New looks lower quake strengths
Friday, April 15, 2011
MEMPHIS, Tenn. (AP) — Previous estimates of the strength of the 1811-12 New Madrid earthquakes in northeast Arkansas and southeast Missouri were too high, some earthquake experts say.
A paper to be presented at the annual meeting of the Seismological Society of America under way at Memphis argues that the quakes during the winter of 1811-12 weren’t nearly as powerful as previous estimates of magnitude 7.7 or greater.
According to The Commercial Appeal newspaper, the paper by Susan E. Hough — a research seismologist with the U.S. Geological Survey — says new reviews by independent experts put the magnitude of the three main earthquakes between Dec. 16, 1811, and Feb. 7, 1812, at a maximum of about 7.0.
Hough said in an interview that historical accounts of the quakes’ effects in St. Louis, the only major city of the region at the time, “weren’t that bad.”
University of Memphis seismologist Chris Cramer said accurate estimates of the power of those quakes could help predict how buildings will hold up in any new major quake in the area.
Seismologists have said in recent years that another major earthquake in the New Madrid Seismic Zone — named for the small southeast Missouri town along the Mississippi River that was near the quakes’ epicenters —could occur any time, putting at risk an area where millions of people now live. Millions of dollars have been spent to upgrade the earthquake resistance of several bridges across the Mississippi River between Arkansas and Memphis.
The 1811-12 quakes were felt across a huge part of the nation. According to accounts at the time, some sections of the Mississippi River appeared to run backward for a short time, intense shaking awoke residents of Pittsburgh, Pa., and Norfolk, Va., church bells were rung by the shaking as far away as Boston and sidewalks were cracked and broken in Washington, D.C.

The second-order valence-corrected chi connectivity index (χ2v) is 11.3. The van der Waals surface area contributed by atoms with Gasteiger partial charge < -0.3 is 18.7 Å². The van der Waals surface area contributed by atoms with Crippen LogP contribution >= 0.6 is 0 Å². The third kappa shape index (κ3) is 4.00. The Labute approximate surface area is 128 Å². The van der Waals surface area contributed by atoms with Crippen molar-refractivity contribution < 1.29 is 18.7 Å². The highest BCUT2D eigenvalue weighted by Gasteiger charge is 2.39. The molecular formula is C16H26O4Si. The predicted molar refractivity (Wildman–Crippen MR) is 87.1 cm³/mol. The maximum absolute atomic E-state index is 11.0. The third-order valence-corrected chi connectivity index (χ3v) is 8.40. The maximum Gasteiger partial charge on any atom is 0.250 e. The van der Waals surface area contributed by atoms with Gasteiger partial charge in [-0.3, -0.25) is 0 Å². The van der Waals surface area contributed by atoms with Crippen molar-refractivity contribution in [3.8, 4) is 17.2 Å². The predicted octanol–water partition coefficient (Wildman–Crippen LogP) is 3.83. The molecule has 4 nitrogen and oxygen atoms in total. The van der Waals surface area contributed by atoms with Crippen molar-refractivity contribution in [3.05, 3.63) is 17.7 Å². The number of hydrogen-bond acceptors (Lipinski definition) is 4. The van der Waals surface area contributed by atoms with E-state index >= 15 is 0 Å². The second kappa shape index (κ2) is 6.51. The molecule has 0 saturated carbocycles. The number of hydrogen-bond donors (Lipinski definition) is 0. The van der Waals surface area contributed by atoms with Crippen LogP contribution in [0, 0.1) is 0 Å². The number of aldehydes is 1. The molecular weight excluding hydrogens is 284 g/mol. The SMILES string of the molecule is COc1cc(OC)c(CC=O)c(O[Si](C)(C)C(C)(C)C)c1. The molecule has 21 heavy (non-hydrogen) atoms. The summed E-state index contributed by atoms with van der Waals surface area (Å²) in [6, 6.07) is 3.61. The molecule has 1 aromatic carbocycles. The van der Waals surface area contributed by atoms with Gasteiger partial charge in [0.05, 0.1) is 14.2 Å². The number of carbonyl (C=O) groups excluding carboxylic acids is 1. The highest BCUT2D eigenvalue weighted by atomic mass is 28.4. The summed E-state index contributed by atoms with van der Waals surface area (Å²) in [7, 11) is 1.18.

The Seismological Society holds its annual meeting in different locations, and chose Memphis this year largely because of the upcoming bicentennial of the New Madrid quakes. In the wake of a series of major earthquakes around the world in recent months — notably Japan, New Zealand, Chile and Haiti — this year’s meeting has attracted seismologists from around the world.
Thomas L. Holzer, an engineering geologist with the USGS, said that, although the New Madrid events might seem distant, the Japan quake highlights the importance of learning about previous seismic activity. He said Japanese experts “basically underestimated” the potential magnitude of temblors in the area where a 9.0 magnitude quake struck March 11.
A paper presented at the meeting Wednesday by seismologist Mary Lou Zoback estimated that a magnitude 6.4 to 6.9 quake near Memphis could cause up to $130 billion in damage to private property and businesses, while losses from a 7.7-magnitude event could surpass $250 billion. Zoback, a former USGS research scientist, is vice president of earthquake-risk applications at Risk Management Solutions.
She estimated that at least 65 percent of the damage from such a quake would be covered by insurance.